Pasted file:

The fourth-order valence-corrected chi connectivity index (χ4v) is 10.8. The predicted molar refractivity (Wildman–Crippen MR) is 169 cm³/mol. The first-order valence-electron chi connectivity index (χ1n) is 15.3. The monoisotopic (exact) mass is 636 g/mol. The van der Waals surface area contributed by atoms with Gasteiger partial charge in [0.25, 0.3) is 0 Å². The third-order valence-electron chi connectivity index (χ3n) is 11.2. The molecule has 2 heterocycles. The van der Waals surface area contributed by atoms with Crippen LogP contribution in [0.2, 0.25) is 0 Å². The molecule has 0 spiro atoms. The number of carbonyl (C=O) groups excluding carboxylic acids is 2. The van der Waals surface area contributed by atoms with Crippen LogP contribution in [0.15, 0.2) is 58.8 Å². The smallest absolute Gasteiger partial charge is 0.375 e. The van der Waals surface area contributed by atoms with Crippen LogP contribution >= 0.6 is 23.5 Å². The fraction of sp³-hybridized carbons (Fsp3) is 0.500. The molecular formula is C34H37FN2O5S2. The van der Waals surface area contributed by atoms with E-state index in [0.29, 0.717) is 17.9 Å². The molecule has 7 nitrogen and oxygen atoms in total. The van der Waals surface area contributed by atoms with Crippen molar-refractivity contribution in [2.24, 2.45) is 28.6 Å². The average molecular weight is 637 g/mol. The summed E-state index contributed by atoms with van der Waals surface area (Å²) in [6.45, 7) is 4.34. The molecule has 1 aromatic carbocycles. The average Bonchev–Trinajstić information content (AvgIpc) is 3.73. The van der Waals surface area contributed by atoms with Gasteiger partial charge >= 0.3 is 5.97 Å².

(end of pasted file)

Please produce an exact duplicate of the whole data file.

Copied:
The fourth-order valence-corrected chi connectivity index (χ4v) is 10.8. The predicted molar refractivity (Wildman–Crippen MR) is 169 cm³/mol. The first-order valence-electron chi connectivity index (χ1n) is 15.3. The monoisotopic (exact) mass is 636 g/mol. The van der Waals surface area contributed by atoms with Gasteiger partial charge in [0.25, 0.3) is 0 Å². The third-order valence-electron chi connectivity index (χ3n) is 11.2. The molecule has 2 heterocycles. The van der Waals surface area contributed by atoms with Crippen LogP contribution in [0.2, 0.25) is 0 Å². The molecule has 0 spiro atoms. The number of carbonyl (C=O) groups excluding carboxylic acids is 2. The van der Waals surface area contributed by atoms with Crippen LogP contribution in [0.15, 0.2) is 58.8 Å². The smallest absolute Gasteiger partial charge is 0.375 e. The van der Waals surface area contributed by atoms with Crippen LogP contribution >= 0.6 is 23.5 Å². The fraction of sp³-hybridized carbons (Fsp3) is 0.500. The molecular formula is C34H37FN2O5S2. The van der Waals surface area contributed by atoms with E-state index in [0.29, 0.717) is 17.9 Å². The molecule has 7 nitrogen and oxygen atoms in total. The van der Waals surface area contributed by atoms with Crippen molar-refractivity contribution in [2.24, 2.45) is 28.6 Å². The average molecular weight is 637 g/mol. The summed E-state index contributed by atoms with van der Waals surface area (Å²) in [6.45, 7) is 4.34. The molecule has 1 aromatic carbocycles. The average Bonchev–Trinajstić information content (AvgIpc) is 3.73. The van der Waals surface area contributed by atoms with Gasteiger partial charge >= 0.3 is 5.97 Å².